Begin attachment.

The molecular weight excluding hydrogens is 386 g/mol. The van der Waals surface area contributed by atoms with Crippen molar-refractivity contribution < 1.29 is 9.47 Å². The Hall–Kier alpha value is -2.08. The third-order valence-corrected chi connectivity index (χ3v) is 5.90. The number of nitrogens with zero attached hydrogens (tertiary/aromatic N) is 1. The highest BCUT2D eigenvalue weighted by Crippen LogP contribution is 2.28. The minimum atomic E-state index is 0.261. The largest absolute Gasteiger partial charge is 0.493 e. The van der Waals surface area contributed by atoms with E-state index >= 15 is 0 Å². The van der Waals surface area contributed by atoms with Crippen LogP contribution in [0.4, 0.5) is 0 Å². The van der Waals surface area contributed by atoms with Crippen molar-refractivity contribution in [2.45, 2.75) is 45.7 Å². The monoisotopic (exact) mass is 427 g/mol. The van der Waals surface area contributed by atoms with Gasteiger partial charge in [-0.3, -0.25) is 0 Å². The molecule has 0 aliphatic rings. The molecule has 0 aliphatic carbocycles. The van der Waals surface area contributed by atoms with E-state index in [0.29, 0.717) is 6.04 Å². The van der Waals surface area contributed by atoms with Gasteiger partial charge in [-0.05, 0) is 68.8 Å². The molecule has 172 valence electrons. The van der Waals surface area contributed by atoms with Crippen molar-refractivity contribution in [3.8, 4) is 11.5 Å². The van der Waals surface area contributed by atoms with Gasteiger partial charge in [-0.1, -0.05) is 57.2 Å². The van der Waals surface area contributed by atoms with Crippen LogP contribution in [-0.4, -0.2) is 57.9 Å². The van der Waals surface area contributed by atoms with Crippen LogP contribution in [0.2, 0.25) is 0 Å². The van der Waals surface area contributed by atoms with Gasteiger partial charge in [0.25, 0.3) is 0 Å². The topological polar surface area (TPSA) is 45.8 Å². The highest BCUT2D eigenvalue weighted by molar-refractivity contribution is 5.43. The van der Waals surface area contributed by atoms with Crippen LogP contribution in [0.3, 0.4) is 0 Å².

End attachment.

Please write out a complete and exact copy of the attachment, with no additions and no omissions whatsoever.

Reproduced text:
The molecular weight excluding hydrogens is 386 g/mol. The van der Waals surface area contributed by atoms with Crippen molar-refractivity contribution < 1.29 is 9.47 Å². The Hall–Kier alpha value is -2.08. The third-order valence-corrected chi connectivity index (χ3v) is 5.90. The number of nitrogens with zero attached hydrogens (tertiary/aromatic N) is 1. The highest BCUT2D eigenvalue weighted by Crippen LogP contribution is 2.28. The minimum atomic E-state index is 0.261. The largest absolute Gasteiger partial charge is 0.493 e. The van der Waals surface area contributed by atoms with E-state index >= 15 is 0 Å². The van der Waals surface area contributed by atoms with Crippen LogP contribution in [0.4, 0.5) is 0 Å². The van der Waals surface area contributed by atoms with Crippen molar-refractivity contribution in [2.45, 2.75) is 45.7 Å². The monoisotopic (exact) mass is 427 g/mol. The van der Waals surface area contributed by atoms with Gasteiger partial charge in [-0.3, -0.25) is 0 Å². The molecule has 0 aliphatic rings. The molecule has 0 aliphatic carbocycles. The van der Waals surface area contributed by atoms with E-state index in [0.29, 0.717) is 6.04 Å². The van der Waals surface area contributed by atoms with Gasteiger partial charge in [-0.05, 0) is 68.8 Å². The molecule has 172 valence electrons. The van der Waals surface area contributed by atoms with Crippen molar-refractivity contribution in [3.8, 4) is 11.5 Å². The van der Waals surface area contributed by atoms with Gasteiger partial charge in [-0.1, -0.05) is 57.2 Å². The van der Waals surface area contributed by atoms with Crippen LogP contribution in [-0.4, -0.2) is 57.9 Å². The van der Waals surface area contributed by atoms with Crippen LogP contribution in [0.2, 0.25) is 0 Å². The van der Waals surface area contributed by atoms with Gasteiger partial charge in [0.25, 0.3) is 0 Å². The topological polar surface area (TPSA) is 45.8 Å². The highest BCUT2D eigenvalue weighted by molar-refractivity contribution is 5.43. The van der Waals surface area contributed by atoms with Crippen LogP contribution in [0.3, 0.4) is 0 Å².